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Crisis strains relations between federal centre, regions - Russian deputy PM

Moscow, 29 March: According to Deputy Prime Minister Sergey Sobyanin, relations between the centre and the regions are going through a period of crisis.

"I think the federation, provided that we do not leave the regions in the lurch or turn away from them, will emerge stronger from the crisis and will have a better understanding of tasks at hand," the deputy prime minister said on the "Vesti Nedeli" programme on the Rossiya TV channel.

He recalled that "as regards the revenue part of (the budget) the regions have lost no less than the centre, i.e. between 20 and 40 and in some regions up to 50 per cent of their revenue". "Well, on average across the country we think the figure will be 25-30 per cent. But taking into account that the biggest part of their budgets are running expenses - salaries, payments for utilities and medicines - that account for a third of revenue that they are losing, it is very painful for them. And, of course, the federation will help. We not only have not cut subventions and allowances to the budgets - we have even increased them by a third compared with last year," the deputy prime minister said.

According to him, "this amounts to a total sum of R1,200bn". "This is a big sum and we hope that it will allow us to balance the budget. Of course, it will be difficult in the regions since, essentially, the regions are bearing the brunt. Particularly in the regions which had small revenues in the past and this circumstance is hanging over them; plus a whole number of regions have old debts they have to repay, interest rates are very high at present, so this is difficult to do. It is a difficult situation also for those who used to have high incomes because they were spending on a large scale, including on social support for the population, and had grand plans - these are mainly raw material regions, metallurgical and processing regions - their losses are the biggest. For them, too, it is a colossal endurance test," Sobyanin stressed.

He believes the regions should get used to normal rather than super-high prices. "This is a somewhat different psychology and a different interpretation of budget and socioeconomic policy in the regions. Institutional reforms should be carried out that we have been talking about for a long time - in health care, education, housing maintenance and utilities that should be effective, without losing their quality. Spending should be effective," the deputy prime minister explained.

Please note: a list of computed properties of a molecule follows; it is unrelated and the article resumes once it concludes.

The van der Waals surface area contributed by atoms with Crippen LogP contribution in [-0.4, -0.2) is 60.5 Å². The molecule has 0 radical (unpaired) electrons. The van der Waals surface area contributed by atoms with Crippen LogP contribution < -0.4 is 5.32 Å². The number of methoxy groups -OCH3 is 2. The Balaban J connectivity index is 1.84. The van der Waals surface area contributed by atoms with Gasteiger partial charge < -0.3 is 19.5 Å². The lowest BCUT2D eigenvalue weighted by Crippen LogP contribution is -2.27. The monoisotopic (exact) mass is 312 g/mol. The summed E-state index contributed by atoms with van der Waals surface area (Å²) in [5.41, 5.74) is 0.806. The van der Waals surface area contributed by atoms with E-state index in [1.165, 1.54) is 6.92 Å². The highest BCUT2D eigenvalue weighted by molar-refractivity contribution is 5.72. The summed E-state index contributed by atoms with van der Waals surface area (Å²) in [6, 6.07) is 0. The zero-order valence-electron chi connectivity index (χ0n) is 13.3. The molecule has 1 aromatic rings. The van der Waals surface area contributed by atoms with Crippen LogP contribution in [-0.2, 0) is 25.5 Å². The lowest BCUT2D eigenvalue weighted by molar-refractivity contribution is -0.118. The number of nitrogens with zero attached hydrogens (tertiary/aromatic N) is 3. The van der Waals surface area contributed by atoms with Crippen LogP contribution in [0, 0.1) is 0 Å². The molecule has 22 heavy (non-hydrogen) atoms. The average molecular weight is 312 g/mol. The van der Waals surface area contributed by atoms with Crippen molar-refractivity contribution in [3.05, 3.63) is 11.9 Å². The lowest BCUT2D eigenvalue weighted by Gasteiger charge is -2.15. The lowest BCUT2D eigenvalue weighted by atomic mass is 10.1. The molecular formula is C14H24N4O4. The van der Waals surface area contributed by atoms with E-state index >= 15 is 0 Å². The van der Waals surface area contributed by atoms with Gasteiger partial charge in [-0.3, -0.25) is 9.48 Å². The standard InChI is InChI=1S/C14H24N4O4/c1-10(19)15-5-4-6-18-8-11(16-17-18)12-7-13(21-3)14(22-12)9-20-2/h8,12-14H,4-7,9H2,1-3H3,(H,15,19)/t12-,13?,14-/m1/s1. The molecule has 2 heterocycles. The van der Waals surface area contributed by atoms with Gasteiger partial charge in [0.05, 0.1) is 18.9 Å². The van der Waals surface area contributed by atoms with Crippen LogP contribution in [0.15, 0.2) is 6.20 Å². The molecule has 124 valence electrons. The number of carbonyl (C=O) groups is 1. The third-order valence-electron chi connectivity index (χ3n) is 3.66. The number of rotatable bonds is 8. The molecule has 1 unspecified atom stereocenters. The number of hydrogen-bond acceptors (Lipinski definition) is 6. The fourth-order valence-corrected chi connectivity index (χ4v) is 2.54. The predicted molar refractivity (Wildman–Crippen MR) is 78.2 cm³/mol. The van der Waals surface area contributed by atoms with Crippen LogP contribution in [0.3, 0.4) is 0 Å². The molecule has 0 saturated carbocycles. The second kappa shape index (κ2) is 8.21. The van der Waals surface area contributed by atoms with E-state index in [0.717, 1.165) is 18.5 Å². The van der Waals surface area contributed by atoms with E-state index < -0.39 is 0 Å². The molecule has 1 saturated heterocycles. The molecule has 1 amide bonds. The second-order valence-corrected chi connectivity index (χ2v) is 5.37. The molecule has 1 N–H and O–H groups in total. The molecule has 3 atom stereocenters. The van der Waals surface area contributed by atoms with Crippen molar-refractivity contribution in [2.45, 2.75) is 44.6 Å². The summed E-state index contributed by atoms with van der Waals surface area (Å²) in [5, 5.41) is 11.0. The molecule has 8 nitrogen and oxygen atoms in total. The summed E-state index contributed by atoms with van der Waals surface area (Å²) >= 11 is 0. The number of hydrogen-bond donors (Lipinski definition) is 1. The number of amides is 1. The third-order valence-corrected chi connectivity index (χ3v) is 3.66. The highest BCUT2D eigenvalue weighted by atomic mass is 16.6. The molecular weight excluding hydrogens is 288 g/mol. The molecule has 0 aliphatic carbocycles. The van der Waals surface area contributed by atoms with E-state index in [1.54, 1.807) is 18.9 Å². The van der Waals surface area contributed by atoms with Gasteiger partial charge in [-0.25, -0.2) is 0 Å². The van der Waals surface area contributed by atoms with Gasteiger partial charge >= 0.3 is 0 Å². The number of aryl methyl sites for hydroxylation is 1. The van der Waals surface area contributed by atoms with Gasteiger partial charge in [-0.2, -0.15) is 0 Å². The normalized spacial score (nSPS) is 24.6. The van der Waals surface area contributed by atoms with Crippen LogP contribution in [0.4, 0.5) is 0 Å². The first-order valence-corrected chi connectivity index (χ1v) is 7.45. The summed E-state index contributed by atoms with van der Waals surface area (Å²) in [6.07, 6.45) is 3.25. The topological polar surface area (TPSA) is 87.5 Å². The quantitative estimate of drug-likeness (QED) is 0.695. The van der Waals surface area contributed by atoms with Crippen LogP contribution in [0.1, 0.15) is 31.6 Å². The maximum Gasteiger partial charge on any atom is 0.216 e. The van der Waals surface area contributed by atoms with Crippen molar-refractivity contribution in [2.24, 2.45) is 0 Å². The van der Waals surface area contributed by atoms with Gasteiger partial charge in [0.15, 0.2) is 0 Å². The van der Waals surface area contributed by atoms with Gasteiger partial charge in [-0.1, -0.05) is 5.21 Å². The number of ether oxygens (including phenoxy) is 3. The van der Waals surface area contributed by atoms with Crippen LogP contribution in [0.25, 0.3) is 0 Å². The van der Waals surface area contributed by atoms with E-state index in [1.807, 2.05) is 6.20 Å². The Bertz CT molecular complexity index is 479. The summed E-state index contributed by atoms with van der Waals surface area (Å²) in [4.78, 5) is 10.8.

According to him, Moscow is striving to ensure that the "Russian programme for overcoming the crisis is not just a government programme but a common programme that regional and local authorities, public organizations and parliamentarians alike regard as their own". "It is very important to ensure that there is consensus in society as regards the measures which are being taken in the country," Sobyanin said.

He stressed that the "existing resources in the country are limited, therefore they should be used effectively" and "given not to those who shout the loudest and complain but to those who really need them and in the circumstances cannot objectively survive without the federal centre. And simply to build up running expenses and ineffectively use one's budget funds and at the same time demand assistance from the federation is not the best way out," the deputy prime minister said.

He confirmed that "as for the regions and the governors who are not coping with the situation not for objective reasons but because of their incompetence, appropriate conclusions will be reached rather than help be provided to them". "Both the president and the prime minister have been talking of this. Hence, the conversation with them is tough but fair," Sobyanin believes.

In his opinion, heads of regions should "change their attitude and start working according to a new objective reality, during a difficult period when revenues are falling and when the volume of regional gross domestic product is falling". "It is very difficult to change one's attitude and realize that one is in a new situation and that this situation is not for five minutes and not for a day or two, and that it may last for years. But I think that when we talked with our colleagues in the Ural Federal District, I think most of them have already done their rethinking," the deputy prime minister said.